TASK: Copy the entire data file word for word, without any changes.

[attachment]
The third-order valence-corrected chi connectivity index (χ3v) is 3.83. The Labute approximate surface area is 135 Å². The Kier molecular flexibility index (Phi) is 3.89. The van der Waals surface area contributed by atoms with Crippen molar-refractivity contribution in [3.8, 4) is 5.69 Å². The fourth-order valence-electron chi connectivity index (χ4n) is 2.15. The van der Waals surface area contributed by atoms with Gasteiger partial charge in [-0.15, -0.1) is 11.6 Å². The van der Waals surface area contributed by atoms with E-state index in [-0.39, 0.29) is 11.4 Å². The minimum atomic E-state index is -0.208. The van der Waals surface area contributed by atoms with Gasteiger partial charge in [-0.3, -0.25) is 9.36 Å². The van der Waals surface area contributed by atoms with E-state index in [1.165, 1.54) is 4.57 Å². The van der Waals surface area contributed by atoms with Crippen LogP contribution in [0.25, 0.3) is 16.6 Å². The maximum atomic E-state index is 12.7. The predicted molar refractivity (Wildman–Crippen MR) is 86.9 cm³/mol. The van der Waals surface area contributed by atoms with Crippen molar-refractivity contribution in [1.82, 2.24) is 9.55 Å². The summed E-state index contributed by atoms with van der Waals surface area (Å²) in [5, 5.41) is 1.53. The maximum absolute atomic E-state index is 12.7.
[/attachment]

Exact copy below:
The third-order valence-corrected chi connectivity index (χ3v) is 3.83. The Labute approximate surface area is 135 Å². The Kier molecular flexibility index (Phi) is 3.89. The van der Waals surface area contributed by atoms with Crippen molar-refractivity contribution in [3.8, 4) is 5.69 Å². The fourth-order valence-electron chi connectivity index (χ4n) is 2.15. The van der Waals surface area contributed by atoms with Gasteiger partial charge in [-0.15, -0.1) is 11.6 Å². The van der Waals surface area contributed by atoms with E-state index in [-0.39, 0.29) is 11.4 Å². The minimum atomic E-state index is -0.208. The van der Waals surface area contributed by atoms with Gasteiger partial charge in [-0.3, -0.25) is 9.36 Å². The van der Waals surface area contributed by atoms with E-state index in [1.165, 1.54) is 4.57 Å². The van der Waals surface area contributed by atoms with Crippen LogP contribution in [0.25, 0.3) is 16.6 Å². The maximum atomic E-state index is 12.7. The predicted molar refractivity (Wildman–Crippen MR) is 86.9 cm³/mol. The van der Waals surface area contributed by atoms with Crippen molar-refractivity contribution in [1.82, 2.24) is 9.55 Å². The summed E-state index contributed by atoms with van der Waals surface area (Å²) in [5, 5.41) is 1.53. The maximum absolute atomic E-state index is 12.7.